Why Kratom Should Be Illegal

Opioid medications are prescribed for patients with painful conditions and the response is typically excellent pain relief. There are side effects which may include constipation, tolerance, depression, and sedation. With chronic pain affecting 15% of the US population, doctors are prescribing narcotic medications with alarming frequency.
Is it possible for chronic opioid therapy to make patients worse? The answer is yes, and it is termed opioid-induced hyperalgesia (OIH). It is a paradoxical condition whereby patients become oversensitive to acute pain. There is a scarcity of literature on the subject of how often it occurs, what presents risk factors for its occurrence, and whether or why kratom should be illegal not there is a dosing relationship for narcotics towards developing OIH.
Most importantly, no known strategies exist for the prevention of OIH or exactly how it should be managed once it develops.
Opioid induced hyperalgesia is not kratom illegal just having a patient develop a tolerance to medication. If that occurs, the dosage may simply be increased to achieve desired effect. With OIH, this will not be the case since it is a form of sensitization induced by the drug and increasing the dose would only worsen the pain.
A patient with OIH might actually become more sensitive to certain painful stimuli from the medication. The type of pain that the patient experiences may be the same as the underlying pain or quite possibly could be different than the original pain.
It is unknown exactly why patients develop kratom OIH. illegal There is some research showing that genetics may be a predisposing factor, however, it has not been explored sufficiently. Other studies have shown kratom illegal an association between opioid metabolites and hyperalgesia (increased sensitivity to pain).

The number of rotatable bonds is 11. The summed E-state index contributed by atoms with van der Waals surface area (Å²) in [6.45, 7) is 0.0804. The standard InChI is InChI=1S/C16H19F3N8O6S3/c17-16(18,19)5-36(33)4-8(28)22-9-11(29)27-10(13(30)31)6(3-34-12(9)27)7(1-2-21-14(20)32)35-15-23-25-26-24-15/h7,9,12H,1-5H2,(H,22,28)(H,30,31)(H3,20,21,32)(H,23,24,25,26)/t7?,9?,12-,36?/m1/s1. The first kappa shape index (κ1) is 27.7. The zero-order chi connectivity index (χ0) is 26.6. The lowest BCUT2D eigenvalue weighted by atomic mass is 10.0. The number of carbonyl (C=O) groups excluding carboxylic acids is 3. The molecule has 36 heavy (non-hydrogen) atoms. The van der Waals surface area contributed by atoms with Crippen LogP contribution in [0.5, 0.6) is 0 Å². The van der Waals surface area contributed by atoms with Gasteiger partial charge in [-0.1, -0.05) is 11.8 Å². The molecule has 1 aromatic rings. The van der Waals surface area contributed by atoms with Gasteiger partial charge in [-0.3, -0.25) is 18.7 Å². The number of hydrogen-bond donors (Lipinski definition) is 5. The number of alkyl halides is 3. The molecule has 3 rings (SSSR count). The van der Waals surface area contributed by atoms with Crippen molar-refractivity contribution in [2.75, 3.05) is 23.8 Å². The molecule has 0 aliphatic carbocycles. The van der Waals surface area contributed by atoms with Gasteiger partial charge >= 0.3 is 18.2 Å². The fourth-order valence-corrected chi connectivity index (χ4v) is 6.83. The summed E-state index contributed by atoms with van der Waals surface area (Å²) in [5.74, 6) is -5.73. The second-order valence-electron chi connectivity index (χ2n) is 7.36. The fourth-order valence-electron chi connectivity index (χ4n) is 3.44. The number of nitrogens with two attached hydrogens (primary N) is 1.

Numerous observations have shown most often the OIH occurs with chronic opioid exposure. The main thing it needs to be differentiated from is simple tolerance or clinical worsening of the patient’s baseline pain with need for higher dosing.
OIH typically produces diffuse pain, which often extends to regions that were not painful before. OIH tends to mimic opioid withdrawal with some of its symptoms along with increased pain. Additionally, if the patient is dealing with tolerance, an increase in dose would lessen the pain. This does not happen with OIH, in fact, the pain would be worsened.
Treatment of OIH can be time-consuming, perplexing, and stressful for both the physician and patient. Rotating to a different opiate class may help. Trying non-opioid medications and decreasing opiate dosing is often helpful, along with administering interventional pain treatments to reduce the need for medications or eliminate the need altogether.
If these options are not possible or do not help sufficiently, the following may be attempted:
Attempt combination therapy with Cox-2 NSAID medications
Utilize a class of medications called NMDA receptor antagonists
Increase the opioid dose to see if it works, and the patient is dealing with tolerance rather than OIH.
Use opioids like methadone or buprenorphine which have properties with the potential to prevent or reduce OIH.
Opioid induced hyperalgesia should be considered when patients are failing chronic opioid therapy. It is becoming more prevalent as the number of patients receiving chronic pain medications has increased considerably over the past decade.